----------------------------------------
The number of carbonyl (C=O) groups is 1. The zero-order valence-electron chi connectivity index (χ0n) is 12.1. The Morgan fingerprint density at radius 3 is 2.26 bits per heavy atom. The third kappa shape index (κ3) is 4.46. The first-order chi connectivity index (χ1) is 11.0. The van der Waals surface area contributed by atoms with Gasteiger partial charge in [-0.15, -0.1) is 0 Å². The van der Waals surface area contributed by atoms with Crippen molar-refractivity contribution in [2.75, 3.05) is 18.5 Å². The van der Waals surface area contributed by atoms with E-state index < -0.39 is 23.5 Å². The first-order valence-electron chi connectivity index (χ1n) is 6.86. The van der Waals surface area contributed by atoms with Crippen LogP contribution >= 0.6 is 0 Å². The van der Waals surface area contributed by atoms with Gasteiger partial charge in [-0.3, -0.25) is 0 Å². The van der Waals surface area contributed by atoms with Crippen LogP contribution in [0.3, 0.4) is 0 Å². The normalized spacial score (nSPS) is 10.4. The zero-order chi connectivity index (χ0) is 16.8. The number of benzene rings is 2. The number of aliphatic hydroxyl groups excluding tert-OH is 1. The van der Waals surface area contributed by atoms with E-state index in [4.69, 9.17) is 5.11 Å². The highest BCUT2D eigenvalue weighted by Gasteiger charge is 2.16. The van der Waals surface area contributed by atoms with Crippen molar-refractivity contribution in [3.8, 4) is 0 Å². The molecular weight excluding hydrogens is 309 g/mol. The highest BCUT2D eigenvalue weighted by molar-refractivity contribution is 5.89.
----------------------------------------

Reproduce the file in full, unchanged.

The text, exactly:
The number of carbonyl (C=O) groups is 1. The zero-order valence-electron chi connectivity index (χ0n) is 12.1. The Morgan fingerprint density at radius 3 is 2.26 bits per heavy atom. The third kappa shape index (κ3) is 4.46. The first-order chi connectivity index (χ1) is 11.0. The van der Waals surface area contributed by atoms with Gasteiger partial charge in [-0.15, -0.1) is 0 Å². The van der Waals surface area contributed by atoms with Crippen molar-refractivity contribution in [2.75, 3.05) is 18.5 Å². The van der Waals surface area contributed by atoms with E-state index < -0.39 is 23.5 Å². The first-order valence-electron chi connectivity index (χ1n) is 6.86. The van der Waals surface area contributed by atoms with Crippen LogP contribution >= 0.6 is 0 Å². The van der Waals surface area contributed by atoms with Gasteiger partial charge in [-0.3, -0.25) is 0 Å². The van der Waals surface area contributed by atoms with Crippen LogP contribution in [0.3, 0.4) is 0 Å². The normalized spacial score (nSPS) is 10.4. The zero-order chi connectivity index (χ0) is 16.8. The number of benzene rings is 2. The number of aliphatic hydroxyl groups excluding tert-OH is 1. The van der Waals surface area contributed by atoms with E-state index in [4.69, 9.17) is 5.11 Å². The highest BCUT2D eigenvalue weighted by Gasteiger charge is 2.16. The van der Waals surface area contributed by atoms with Crippen molar-refractivity contribution in [3.8, 4) is 0 Å². The molecular weight excluding hydrogens is 309 g/mol. The highest BCUT2D eigenvalue weighted by molar-refractivity contribution is 5.89.